Bucharest Central Railway Terminal is Gara de Nord (simply translates as Nordbahnhof). When you come across other railway companies like Bucharest Baneasa or Basarab, just disregard them - they are not for you. Within the railway yard there are many places where you can get meals, snacks, drinks and even a grocery store and currency exchanger.
For information on how to buy rail ticket and navigate Romania by rail, read our Romania Transportation Guidelines. Get from the railway to town. Coming to Gara de Nord, look for signposts that lead to the authorized taxi rank that goes down the very long, broad and high hallway when you get there (see picture above).
You' re addressed by those who offer taxi service - deny it. In front of the edifice, when taxi driver first ask where you are going and then try to bargain the ticket price, you decline. When you can't find a proper taxi, use one of the taxi applications described below. Nordbahnhof is situated in the north-western part of Bucharest, near Piata Victoriei.
Take the underground line and get off at Gara de Nord railwaystation. A taxi or a Uber is a better option than the coach and faster than the underground for 2-4 Euro. Bucharest's first bit of true honesty - taxi service should be handled with care, as their reputations are known to be poor for good and many things I won't go into much about.
However, if you take my suggestions below on how to order a taxi in Bucharest like a locals, you will see how simple and secure it can be to use it and prevent poor experience. And the second sincere fact is that taxi and rental car are a very inexpensive and comfortable way to explore Bucharest, especially as the metro stops do not offer most of the attractions and some interesting areas of the town.
Many officially registered taxi businesses exist and their automobiles are marked with the name of the firm on the bonnet in color gelb. From Bucharest to Otopeni Airport, a taxi trip costs about 30-40 lei, while most trips in the cities are 10-25 lei. Now my most important advice: Everyone in Bucharest uses mobile phone applications to order cabs on-line, and you should.
They are simple to use, are tracked according to site and the driver have customized customer profile and ratings. These are the most favorite taxi applications I recommend: Over has been working in Bucharest since 2015. It' low priced (1,3 Lei/km) and dependable, with great driver and neat car. Several riders use both applications, which means customers have more choices - yes, you can!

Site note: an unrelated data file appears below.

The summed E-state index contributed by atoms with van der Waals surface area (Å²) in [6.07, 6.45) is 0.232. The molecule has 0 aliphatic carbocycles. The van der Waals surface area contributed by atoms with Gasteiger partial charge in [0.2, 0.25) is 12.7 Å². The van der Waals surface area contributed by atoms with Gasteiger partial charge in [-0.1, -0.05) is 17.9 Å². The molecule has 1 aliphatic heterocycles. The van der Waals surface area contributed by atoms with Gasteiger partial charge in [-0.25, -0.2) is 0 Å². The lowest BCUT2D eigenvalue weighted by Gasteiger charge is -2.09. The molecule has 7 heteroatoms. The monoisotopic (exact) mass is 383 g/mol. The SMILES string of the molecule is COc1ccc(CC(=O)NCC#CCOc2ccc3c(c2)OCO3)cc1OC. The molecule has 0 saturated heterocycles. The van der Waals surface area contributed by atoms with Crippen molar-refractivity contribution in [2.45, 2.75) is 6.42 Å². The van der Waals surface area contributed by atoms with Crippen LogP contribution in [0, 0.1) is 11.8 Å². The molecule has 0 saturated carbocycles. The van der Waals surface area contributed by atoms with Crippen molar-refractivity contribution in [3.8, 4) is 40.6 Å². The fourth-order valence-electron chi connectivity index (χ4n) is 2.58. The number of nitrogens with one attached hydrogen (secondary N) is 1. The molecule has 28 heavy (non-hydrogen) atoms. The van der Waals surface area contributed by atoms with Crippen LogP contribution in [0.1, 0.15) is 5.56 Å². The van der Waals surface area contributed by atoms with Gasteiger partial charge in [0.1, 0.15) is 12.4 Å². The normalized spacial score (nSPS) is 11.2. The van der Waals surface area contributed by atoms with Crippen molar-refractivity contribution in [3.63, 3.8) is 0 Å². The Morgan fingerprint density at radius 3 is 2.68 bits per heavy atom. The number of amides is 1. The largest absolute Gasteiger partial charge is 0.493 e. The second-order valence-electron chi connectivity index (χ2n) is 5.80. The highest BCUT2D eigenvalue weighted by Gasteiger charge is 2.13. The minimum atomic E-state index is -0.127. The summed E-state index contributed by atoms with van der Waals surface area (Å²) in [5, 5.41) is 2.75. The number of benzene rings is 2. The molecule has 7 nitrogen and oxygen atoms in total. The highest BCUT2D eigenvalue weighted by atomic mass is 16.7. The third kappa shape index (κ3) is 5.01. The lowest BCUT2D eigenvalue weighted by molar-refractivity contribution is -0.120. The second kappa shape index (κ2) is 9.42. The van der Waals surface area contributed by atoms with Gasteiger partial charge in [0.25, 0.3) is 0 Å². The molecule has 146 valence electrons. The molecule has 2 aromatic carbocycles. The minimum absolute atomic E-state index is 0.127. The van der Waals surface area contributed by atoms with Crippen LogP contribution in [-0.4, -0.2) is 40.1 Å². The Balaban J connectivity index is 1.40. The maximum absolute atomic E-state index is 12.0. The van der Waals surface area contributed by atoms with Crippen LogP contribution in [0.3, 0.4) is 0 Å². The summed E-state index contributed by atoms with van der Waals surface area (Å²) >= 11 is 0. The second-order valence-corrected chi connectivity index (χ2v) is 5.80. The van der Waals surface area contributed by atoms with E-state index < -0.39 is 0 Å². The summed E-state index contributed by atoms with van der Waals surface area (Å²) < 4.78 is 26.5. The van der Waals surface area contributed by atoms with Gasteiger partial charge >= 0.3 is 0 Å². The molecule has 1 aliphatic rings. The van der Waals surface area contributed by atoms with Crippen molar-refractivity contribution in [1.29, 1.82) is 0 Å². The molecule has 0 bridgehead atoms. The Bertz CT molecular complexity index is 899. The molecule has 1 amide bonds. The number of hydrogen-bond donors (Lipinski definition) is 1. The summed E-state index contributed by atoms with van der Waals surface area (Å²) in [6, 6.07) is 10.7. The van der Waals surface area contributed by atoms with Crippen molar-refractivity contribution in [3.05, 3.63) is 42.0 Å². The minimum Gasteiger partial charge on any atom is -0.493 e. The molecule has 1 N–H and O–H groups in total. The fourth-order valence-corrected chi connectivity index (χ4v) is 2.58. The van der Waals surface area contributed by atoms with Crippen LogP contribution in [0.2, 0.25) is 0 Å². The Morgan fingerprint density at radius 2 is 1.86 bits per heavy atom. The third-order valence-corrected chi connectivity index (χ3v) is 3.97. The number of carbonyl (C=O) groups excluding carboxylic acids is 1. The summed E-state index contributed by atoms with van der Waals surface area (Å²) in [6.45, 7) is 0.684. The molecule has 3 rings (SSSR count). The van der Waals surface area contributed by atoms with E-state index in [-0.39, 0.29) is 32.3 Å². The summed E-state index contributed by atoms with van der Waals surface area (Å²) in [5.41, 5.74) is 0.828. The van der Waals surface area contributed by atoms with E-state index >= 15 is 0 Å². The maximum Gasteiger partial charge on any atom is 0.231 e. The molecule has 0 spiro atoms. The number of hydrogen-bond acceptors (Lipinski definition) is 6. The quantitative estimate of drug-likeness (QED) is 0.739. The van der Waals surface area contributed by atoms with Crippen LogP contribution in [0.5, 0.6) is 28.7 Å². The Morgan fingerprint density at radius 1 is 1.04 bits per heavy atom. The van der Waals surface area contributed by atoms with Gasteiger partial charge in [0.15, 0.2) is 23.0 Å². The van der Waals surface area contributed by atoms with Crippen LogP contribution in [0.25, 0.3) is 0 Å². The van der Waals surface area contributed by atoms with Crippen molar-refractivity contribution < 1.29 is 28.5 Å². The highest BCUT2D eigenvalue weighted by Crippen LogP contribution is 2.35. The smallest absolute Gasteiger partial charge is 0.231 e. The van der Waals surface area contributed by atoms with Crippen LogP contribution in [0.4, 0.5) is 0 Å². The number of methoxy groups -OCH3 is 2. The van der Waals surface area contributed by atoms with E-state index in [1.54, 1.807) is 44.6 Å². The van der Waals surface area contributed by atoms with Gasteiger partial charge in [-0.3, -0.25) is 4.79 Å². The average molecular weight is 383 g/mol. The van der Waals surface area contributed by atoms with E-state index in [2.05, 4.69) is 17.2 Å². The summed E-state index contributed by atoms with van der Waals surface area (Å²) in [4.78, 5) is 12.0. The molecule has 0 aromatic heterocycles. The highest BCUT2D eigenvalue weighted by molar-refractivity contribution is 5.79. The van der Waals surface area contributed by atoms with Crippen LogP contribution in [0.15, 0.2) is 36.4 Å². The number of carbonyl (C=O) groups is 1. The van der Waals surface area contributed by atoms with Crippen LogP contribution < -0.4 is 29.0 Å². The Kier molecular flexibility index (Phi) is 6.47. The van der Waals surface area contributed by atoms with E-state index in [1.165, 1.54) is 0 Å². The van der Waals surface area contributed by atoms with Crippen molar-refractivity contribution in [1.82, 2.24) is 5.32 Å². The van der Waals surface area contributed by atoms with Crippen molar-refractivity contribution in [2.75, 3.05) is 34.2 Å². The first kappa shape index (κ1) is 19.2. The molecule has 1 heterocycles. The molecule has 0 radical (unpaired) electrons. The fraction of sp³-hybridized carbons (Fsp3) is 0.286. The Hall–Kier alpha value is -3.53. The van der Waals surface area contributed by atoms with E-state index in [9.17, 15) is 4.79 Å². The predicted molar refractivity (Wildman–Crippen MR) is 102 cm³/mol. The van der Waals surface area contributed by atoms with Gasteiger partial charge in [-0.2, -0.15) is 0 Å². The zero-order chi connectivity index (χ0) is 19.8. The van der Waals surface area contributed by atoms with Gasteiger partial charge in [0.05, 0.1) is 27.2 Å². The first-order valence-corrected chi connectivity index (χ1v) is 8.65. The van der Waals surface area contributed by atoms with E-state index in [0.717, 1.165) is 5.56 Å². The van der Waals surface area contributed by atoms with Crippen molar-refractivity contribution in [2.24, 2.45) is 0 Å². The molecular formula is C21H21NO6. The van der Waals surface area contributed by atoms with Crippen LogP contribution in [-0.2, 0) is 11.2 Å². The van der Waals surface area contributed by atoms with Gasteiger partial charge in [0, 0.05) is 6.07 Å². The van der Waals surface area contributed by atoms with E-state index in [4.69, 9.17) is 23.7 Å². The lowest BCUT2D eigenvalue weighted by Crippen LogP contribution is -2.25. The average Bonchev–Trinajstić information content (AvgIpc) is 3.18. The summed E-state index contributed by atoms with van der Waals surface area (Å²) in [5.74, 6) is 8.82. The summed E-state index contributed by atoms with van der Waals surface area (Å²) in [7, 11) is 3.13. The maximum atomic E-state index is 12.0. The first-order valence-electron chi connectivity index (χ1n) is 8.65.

Smart Taxi and Star Taxi are locally available Taxi Hail applications that bundle authorized taxi operators from multiple pre-authorized businesses. While most of these apartments also work in Brasov, Timisoara or Cluj-Napoca, in all other Romanian towns taxi riders are still respectable, courteous and secure. While I am typing this [January 2017], Bucharest City Hall is considering prohibiting these appeals and further taxiing.
Meridian and Speed are the only taxi services I would suggest to pick up from the Bucharest roads (without reservation). Taxi cabs are very popular on weekend, especially in the evenings when the Bucharest nights are full on wet nights, so be patience and use 2-3 apartments to find one.
Taking a taxi from Bucharest to other towns like Brasov, Constanta, Mamaia or Sinaia is something I don't suggest - you can get better rates and better comforts in a rail, coach or personal transfers. Do you have small notices ( 1-5-10 lei) on you to make to payment for the ticket, as one of the most commonly used ploys is that the driver say they have no exchange.
At any cost, try to prevent collecting apparently awaiting cabs in the Old Town/Lipscani area (see picture above) or in the North Railway station - they are the ones who try to cheat locals the most by overloading. Don't act like the most visible visitor and be as much as possible aware of your itinerary or at least have Google Maps available if you use a default taxi.
Bucharest underground railway system (called Metro) is straightforward, dependable, easy to use and reasonably priced. It is by far the best way to explore Bucharest by taxi, although it can be very busy at busy mornings and afternoons. It should be simple to get into the right underground because there is only one trains in one line.
There are only 4 bus and tram connections to the center of the town, and there are some areas of Bucharest with touristic attractions that are not even included in the Underground. Piata Unirii, Piata Universitatii, Piata Romana, Piata Victoriei (the 4 I mentioned), Izvor and Aviatorilor are the underground train lines around the monument. Ticket printing is done on hard copy and must be checked when you enter the facility or they will not be available.
Bucharest's urban transportation system consists of several hundred busses, carts and streetcars, all of which are run by RATB. They are very bewildering and difficult for tourist to use as there are no clear cards, guidebooks, apps or English speakers or driver working for RATB and able to give accurate orientation to non-localities.
Sometimes riders use illegal streetcar routes so that streetcars get bogged down in people. Bucharest is already overcrowded. Apart from normal commuteers, most natives don't use them, so my best advise is to stay on subways and cabs. Hopefully this handy manual was useful and prepared to be enjoyed in Bucharest - there is much to see and do!